Robbie Coltrane stars as Paul Finchley in Channel 4's National Treasure, a celebrity whose life falls off a cliff after he's accused of sexual assault...

Harry Potter star Robbie Coltrane plays a fictional celebrity who’s accused of rape in National Treasure, a new Channel 4 drama that’s bound to cause a stir when it hits screens this weekend.

Inspired by Operation Yewtree and the public horror that came following the discovery of Jimmy Savile’s terrible crimes, the four-part series asks serious questions about how victims and suspects of sexual assaults are treated.

Robbie knows it won’t be everyone’s cup of tea. But after being horrified and fascinated by Operation Yewtree, he felt it raises important issues which should be discussed.

“I never met Savile and never wanted to,” he said. “I always thought he was a creepy wee s****, you could tell, couldn’t you? But so many people felt like that. The real giveaway was that none of the women he met liked him. But the whole big question is what kind of culture was going on that he got away with it as long as he did. A really toxic culture.”

Yet for every convicted sex offender, there is an innocent celebrity whose name is dragged through the mud. For every Rolf Harris, there is a Cliff Richard.

Robbie plays much-loved comedian Paul Finchley – one half of a celebrated double act – and in the opening episodes the audience have no idea whether he is guilty or not.

“It’s what happens to your life when something like that happens,” said Robbie. “We want debate. It’s about making sure those who are guilty are caught, but also about making sure the victims are ­counselled and helped and even offered a few bob.”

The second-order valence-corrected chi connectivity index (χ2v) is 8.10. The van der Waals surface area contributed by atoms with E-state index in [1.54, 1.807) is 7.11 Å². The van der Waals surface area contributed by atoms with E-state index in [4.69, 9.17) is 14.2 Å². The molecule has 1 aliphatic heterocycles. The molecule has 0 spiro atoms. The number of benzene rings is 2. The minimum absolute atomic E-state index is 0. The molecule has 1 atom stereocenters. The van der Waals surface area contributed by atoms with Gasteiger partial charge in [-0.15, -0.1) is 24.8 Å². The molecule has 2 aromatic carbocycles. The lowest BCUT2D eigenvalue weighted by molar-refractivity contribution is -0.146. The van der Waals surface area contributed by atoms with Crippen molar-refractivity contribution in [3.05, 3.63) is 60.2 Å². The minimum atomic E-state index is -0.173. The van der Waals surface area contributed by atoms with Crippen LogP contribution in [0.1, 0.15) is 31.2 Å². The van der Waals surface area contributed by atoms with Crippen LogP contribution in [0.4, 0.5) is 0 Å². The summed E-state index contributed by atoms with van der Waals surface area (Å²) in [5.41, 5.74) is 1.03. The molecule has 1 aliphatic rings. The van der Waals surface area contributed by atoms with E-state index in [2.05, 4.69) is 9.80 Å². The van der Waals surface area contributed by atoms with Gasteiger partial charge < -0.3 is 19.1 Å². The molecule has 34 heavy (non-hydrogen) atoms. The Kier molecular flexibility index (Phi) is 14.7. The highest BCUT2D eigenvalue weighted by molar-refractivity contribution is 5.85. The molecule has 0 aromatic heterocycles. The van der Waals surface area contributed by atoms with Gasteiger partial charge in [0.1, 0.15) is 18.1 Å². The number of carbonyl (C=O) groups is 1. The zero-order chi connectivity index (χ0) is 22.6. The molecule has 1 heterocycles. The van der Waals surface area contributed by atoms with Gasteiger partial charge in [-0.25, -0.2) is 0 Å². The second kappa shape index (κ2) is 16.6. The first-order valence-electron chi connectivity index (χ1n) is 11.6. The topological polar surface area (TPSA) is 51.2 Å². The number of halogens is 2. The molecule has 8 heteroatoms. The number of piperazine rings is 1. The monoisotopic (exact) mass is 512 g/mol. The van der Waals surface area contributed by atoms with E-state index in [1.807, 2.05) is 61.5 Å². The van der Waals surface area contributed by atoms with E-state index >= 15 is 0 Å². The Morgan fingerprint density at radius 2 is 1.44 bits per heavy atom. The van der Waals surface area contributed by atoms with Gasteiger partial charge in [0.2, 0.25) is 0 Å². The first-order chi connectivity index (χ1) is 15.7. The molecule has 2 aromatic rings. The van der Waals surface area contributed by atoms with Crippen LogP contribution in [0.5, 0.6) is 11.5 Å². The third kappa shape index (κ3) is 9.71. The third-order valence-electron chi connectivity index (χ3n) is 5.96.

“I never knew anyone who’s been arrested. But day to day you’d open the papers and think, ‘Oh s***.’ Sometimes I’d say, ‘Oh I always f***ing knew he was an a***.’ Other times you’d think, ‘He’s a nice bloke’. It’s like any criminal case. Sometimes the cops get it wrong.”

 

The Harry Potter said victims should be put first after so many were ignored for decades, yet he admitted feeling sympathy for Cliff Richard, who watched his house being raided by police on TV.

“It’s not for the BBC to publish the police business. But they did,” he explained. “They filmed it from a helicopter. They filmed all the police cars turning up. Of course I feel for him. I feel for anyone who’s innocent.”

Some have suggested that just a few years after the discovery of Savile’s crimes, this drama is a little close to the bone, yet Robbie was determined to make it for the victims.

“That was our motivation,” he said. “There are an awful lot of unhappy people out there because someone abused them. It’s a selfishness that’s beyond imagination. It might not be everyone’s cup of tea, but the way it was written we felt very safe.”

The subject matter might be dark, but Robbie says he had a great time filming the drama as he was working with fellow Harry Potter star Julie Walters, who plays his wife Marie.

“It was a joy working with Julie,” he said. “We didn’t film at the same time on Harry Potter so we didn’t really know each other, but we felt like we did. We never once argued about what a scene meant or how to play it. Some actors you work with, you think, ‘What the f***?’”

National Treasure begins this Sunday on Channel 4